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After a rough start to the day Tuesday on the commuter rail due to a derailment on the Rockport/Newburyport line, passengers faced nearly no delays in the evening , officials said.

Passengers coming in from north of Boston were delayed during the morning commute after an MBTA locomotive derailed at low speed near the T’s Somerville train yard, said Tory Mazzola, spokesman for Keolis Commuter Services, operator of the T’s commuter rail system.

“The incident from this morning did not impact evening service,” Mazzola wrote in an e-mail to the Globe. “We saw a couple minor delays [Tuesday] evening but generally nearly all trains were on time”

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The locomotive at the rear of Train 102 on the Newburyport/Rockport Line derailed at 7 a.m. as it headed toward North Station with an estimated 300 passengers aboard, Mazzola said.

No one was injured, he said. Mazzola said around 3:20 p.m. Tuesday that the cause of the derailment remained under investigation.

The incident triggered a safety slowdown that affected riders on the Haverhill and Newburyport/Rockport lines, which travel to North Station, and because of the derailment, Haverhill trains were going to be rerouted through the afternoon.

Normal service on the Haverhill line resumed at about 3:50 p.m., MBTA officials said in a tweet, although at least one Haverhill train was operating about 10 minutes behind schedule between Lawrence and North Station around that time, officials said.

Frances Noone got on the 7:45 a.m. train in Lynn and was set to arrive at North Station at 8:08 a.m., heading to work in Boston.

“It’s kind of like a roll of the dice when you take the T,” she said.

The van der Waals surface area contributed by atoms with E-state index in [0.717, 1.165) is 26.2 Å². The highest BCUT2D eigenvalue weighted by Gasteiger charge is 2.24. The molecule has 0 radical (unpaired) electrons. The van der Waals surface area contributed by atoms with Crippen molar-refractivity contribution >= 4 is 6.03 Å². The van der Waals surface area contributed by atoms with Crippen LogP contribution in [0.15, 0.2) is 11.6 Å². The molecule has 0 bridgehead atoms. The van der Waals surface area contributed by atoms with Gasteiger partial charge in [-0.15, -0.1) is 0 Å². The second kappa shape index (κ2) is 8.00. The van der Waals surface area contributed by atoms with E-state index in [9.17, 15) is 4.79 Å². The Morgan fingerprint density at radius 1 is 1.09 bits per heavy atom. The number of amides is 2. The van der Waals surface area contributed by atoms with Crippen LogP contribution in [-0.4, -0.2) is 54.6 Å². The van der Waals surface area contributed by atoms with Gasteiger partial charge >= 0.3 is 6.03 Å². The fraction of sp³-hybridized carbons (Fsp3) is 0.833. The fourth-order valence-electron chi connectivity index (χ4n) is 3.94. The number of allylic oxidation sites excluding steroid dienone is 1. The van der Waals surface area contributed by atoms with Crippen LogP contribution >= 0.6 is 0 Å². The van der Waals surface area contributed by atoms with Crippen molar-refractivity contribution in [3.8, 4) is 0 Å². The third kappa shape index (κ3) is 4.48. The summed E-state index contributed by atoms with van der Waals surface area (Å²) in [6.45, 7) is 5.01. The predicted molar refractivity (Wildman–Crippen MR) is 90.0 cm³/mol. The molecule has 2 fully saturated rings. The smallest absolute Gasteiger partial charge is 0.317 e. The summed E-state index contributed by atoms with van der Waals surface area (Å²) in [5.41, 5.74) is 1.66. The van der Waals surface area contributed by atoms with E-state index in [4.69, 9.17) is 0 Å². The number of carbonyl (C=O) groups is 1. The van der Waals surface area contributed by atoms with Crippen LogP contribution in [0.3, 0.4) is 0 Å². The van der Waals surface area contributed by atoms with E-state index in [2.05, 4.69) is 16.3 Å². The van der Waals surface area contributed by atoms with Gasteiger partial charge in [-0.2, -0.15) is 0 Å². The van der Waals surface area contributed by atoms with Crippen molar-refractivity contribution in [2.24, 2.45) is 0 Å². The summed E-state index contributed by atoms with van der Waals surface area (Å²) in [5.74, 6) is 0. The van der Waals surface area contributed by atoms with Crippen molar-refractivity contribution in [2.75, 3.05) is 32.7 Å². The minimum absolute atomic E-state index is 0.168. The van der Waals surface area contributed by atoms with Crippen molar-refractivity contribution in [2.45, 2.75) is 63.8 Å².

Noone spent the ride catching up with a friend and at first didn’t realize the train was delayed.

“We were just kind of sitting on the tracks looking at pictures from her trip,” she said, when one of the passengers said, “There’s been a derailment.”

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“Oh, dear,” she said.

Some passengers had to stand during the delay.

“There was standing room only,” she said. “We were lucky enough to have a seat. But people were standing, and it’s kind of tiring. . . . Everyone’s just wondering what’s going on, and people were sharing information from the reports.”

When they finally pulled into North Station, it was 8:45 a.m., she said.

She was going to be late for work.

“I’m not really angry or anything,” she said. “Safety comes first.”

But it wasn’t a good way to start the day — that’s for sure.

“At this point, I would just like to go home,” she said after the morning ordeal.

The derailed locomotive was uncoupled from the cars and left on the tracks near the T’s Boston Engine Terminal in Somerville while another locomotive connected at the front of the train and completed the journey into North Station, officials said.

The locomotive remained on the tracks as of 8:51 a.m., but the derailment took place at an area commuter rail trains can bypass. Meanwhile, the derailment triggered an investigation and led to speed restrictions.

Passengers who usually travel on the Haverhill and Newburyport/Rockport trains were expected to be affected by the derailment. Delays of 25 minutes to 40 minutes were reported on those trains that were able to start the trip to Boston.

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“We will work closely with the MBTA and Federal Railroad Administration to investigate the cause of this incident,” Mazzola said in an e-mail. “We appreciate our passengers’ patience and apologize for this inconvenience. Passengers traveling today should stay connected to our customer service updates for train information.”

Trains were set to run on the Lowell Line and would not make stops between Reading and Malden; passengers traveling to stops between Reading and Malden would disembark at the Anderson stop in Woburn and board a bus, officials said.

“For service between Malden and Reading passengers may also utilize local bus 136,” MBTA officials tweeted. “Staff will be on site at Reading and Anderson to assist. If a passenger is travelling to North Wilmington, please see a staff member at Reading or Anderson for assistance.”


John R. Ellement and Travis Andersen of the Globe Staff contributed to this report. Emily Sweeney can be reached at esweeney@globe.com. Follow her on Twitter @emilysweeney.